Cooling system filling
Before attempting to fill the cooling system, make sure that all hoses and clips are in good condition, and that the clips are tight. Note that an antifreeze mixture must be used all year round, to prevent corrosion of the engine components.
Remove the oil level dipstick, and filler cap, then pull the plastic cover upwards from the top of the engine
Pull the plastic cover upwards from its mountings
Disconnect the wiring from the mass air flow (MAF) sensor
Disconnect the mass airflow sensor wiring plug
Slacken the clamp and disconnect the air cleaner outlet hose
Release the clamp and disconnect the air outlet hose
Disconnect the wiring plug(s) (where fitted) at the rear of the air cleaner, and disconnect the vacuum hose
Disconnect the vacuum hose from the underside of the air cleaner housing
Disconnect the air intake pipe assembly at the front of the air cleaner
Disconnect the air intake pipes at the front of the air cleaner
Lift and remove the air cleaner assembly to release it from the rubber grommets
Pull the air cleaner assembly upwards from place
Undo the bolts and remove the air cleaner mounting bracket
. Unclip the wiring harness as the bracket is withdrawn.
Air filter mounting bracket bolts
Slacken the bleed screw at the top of the coolant pump
Bleed screw at the top of the coolant pump
Slowly fill the system until the coolant level bleed screw on the coolant pump. Tighten the bleed screw.
Continue to fill the system until it reaches the MAX mark on the side of the expansion tank.
Refit expansion tank filler cap.
Refit the mounting bracket, followed by the air cleaner assembly.
Start the engine and run it at fast idle speed (1500 rpm) for 20 seconds, then turn the engine off.
Unscrew the expansion tank cap, and fill the system to 15 mm above the MAX mark. Refit the cap.
Allow the engine to idle for 2 minutes. Monitor the coolant temperature gauge – if the engine starts to over-heat, turn the engine off immediately, and allow the engine to cool.
Raise the engine speed to 3000 rpm until the cooling fan operates, then turn off the engine and allow it to cool completely.
Remove the expansion tank cap and fill the system to the MAX mark.
If, after draining and refilling the system, symptoms of overheating are found which did not occur previously, then the fault is almost certainly due to trapped air at some point in the system, causing an airlock and restricting the flow of coolant; usually, the air is trapped because the system was refilled too quickly.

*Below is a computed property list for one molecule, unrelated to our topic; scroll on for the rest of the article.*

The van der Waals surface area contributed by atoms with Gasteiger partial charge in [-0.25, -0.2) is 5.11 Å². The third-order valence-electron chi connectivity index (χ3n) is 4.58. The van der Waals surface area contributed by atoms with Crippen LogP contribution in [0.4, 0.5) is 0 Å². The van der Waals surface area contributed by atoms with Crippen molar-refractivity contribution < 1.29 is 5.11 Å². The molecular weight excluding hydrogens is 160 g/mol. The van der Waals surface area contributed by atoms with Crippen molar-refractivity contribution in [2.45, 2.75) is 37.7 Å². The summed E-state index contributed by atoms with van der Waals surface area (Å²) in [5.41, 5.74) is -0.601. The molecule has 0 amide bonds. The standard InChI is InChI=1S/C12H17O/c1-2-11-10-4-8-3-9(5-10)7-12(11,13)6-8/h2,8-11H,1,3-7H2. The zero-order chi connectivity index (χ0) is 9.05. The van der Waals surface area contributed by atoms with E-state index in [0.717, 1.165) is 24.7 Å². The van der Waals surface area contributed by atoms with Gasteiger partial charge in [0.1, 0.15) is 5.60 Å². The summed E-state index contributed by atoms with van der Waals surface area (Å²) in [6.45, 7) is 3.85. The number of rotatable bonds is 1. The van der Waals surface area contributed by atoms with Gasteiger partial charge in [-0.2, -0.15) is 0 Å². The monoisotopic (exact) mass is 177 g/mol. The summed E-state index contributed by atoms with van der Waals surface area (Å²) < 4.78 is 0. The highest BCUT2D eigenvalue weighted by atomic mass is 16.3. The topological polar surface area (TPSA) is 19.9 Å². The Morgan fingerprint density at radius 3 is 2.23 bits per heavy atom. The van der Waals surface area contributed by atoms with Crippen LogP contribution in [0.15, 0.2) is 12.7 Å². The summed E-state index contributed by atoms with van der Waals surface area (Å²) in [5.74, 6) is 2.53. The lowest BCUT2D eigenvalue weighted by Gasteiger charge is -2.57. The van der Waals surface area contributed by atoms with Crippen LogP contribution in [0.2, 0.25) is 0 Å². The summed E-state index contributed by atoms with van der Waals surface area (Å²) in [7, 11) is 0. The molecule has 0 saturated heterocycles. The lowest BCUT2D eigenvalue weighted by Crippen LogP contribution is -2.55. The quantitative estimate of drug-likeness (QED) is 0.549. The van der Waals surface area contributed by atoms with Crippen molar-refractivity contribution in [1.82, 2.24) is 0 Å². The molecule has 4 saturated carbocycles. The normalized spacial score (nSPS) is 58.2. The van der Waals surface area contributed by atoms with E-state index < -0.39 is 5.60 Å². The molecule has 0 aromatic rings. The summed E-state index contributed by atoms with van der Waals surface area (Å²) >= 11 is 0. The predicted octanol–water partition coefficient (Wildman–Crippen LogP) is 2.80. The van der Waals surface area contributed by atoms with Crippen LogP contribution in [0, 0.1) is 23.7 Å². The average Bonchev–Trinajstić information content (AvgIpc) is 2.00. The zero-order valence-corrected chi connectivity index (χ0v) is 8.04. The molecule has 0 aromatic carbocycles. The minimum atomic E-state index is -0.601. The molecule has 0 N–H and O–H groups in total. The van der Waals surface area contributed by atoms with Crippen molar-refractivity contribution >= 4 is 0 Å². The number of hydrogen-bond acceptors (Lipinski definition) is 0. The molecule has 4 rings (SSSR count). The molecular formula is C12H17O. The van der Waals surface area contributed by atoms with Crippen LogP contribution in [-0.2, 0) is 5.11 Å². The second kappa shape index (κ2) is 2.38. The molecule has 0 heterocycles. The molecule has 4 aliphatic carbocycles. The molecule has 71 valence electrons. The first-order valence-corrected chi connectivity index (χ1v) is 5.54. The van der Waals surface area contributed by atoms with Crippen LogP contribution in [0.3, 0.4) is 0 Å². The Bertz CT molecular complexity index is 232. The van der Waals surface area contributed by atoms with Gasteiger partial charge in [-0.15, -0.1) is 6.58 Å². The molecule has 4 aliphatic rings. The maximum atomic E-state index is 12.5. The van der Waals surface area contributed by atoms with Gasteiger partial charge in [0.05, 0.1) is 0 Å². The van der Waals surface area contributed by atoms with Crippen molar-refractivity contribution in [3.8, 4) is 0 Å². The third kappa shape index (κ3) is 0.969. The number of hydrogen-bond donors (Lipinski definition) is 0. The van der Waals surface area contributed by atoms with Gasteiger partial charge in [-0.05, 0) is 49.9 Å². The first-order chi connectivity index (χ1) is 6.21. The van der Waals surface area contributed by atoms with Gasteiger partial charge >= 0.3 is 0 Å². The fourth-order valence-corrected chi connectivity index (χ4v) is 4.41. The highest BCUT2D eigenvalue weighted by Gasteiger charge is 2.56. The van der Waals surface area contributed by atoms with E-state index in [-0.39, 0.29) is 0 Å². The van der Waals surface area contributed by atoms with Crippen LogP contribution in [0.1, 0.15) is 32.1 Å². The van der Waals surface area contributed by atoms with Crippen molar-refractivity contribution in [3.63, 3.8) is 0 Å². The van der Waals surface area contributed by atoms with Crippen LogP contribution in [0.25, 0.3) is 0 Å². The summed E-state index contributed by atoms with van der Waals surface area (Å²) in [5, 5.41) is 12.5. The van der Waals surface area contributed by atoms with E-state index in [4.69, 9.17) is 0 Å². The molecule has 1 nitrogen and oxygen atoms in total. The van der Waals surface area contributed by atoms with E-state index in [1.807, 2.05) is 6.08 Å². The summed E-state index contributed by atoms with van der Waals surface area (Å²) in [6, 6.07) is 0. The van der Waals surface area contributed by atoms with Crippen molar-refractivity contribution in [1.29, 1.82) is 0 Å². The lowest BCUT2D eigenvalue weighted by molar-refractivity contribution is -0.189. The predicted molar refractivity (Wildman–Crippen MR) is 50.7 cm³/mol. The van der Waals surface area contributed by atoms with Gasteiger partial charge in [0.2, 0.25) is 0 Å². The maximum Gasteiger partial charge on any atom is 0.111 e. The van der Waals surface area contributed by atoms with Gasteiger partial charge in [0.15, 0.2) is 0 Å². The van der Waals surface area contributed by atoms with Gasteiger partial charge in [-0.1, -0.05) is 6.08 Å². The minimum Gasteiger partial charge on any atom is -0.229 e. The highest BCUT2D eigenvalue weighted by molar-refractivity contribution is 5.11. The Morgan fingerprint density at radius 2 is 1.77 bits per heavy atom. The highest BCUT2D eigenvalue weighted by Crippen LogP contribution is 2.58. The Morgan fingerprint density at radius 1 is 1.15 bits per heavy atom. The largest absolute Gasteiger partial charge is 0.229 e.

If an airlock is suspected, first try gently squeezing all visible coolant hoses. A coolant hose which is full of air feels quite different to one full of coolant, when squeezed. After refilling the system, most airlocks will clear once the system has cooled, and been topped-up.
While the engine is running at operating temperature, switch on the heater and heater fan, and check for heat output. Provided there is sufficient coolant in the system, any lack of heat output could be due to an airlock in the system.
Airlocks can have more serious effects than simply reducing heater output – a severe airlock could reduce coolant flow around the engine. Check that the radiator top hose is hot when the engine is at operating temperature – a top hose which stays cold could be the result of an airlock (or a non-opening thermostat).
If the problem persists, stop the engine and allow it to cool down
, before unscrewing the expansion tank filler cap or loosening the hose clips and squeezing the hoses to bleed out the trapped air. In the worst case, the system will have to be at least partially drained (this time, the coolant can be saved for re-use) and flushed to clear the problem.
Pressure cap check
Clean the pressure cap (expansion tank), and inspect the seal inside the cap for damage or deterioration. If there is any sign of damage or deterioration to the seal, fit a new pressure cap. If the cap is old, it is worth considering fitting a new one for peace of mind – they are not expensive. If the pressure cap fails, excess pressure will be allowed into the system, which may result in the failure of hoses, the radiator, or the heater matrix.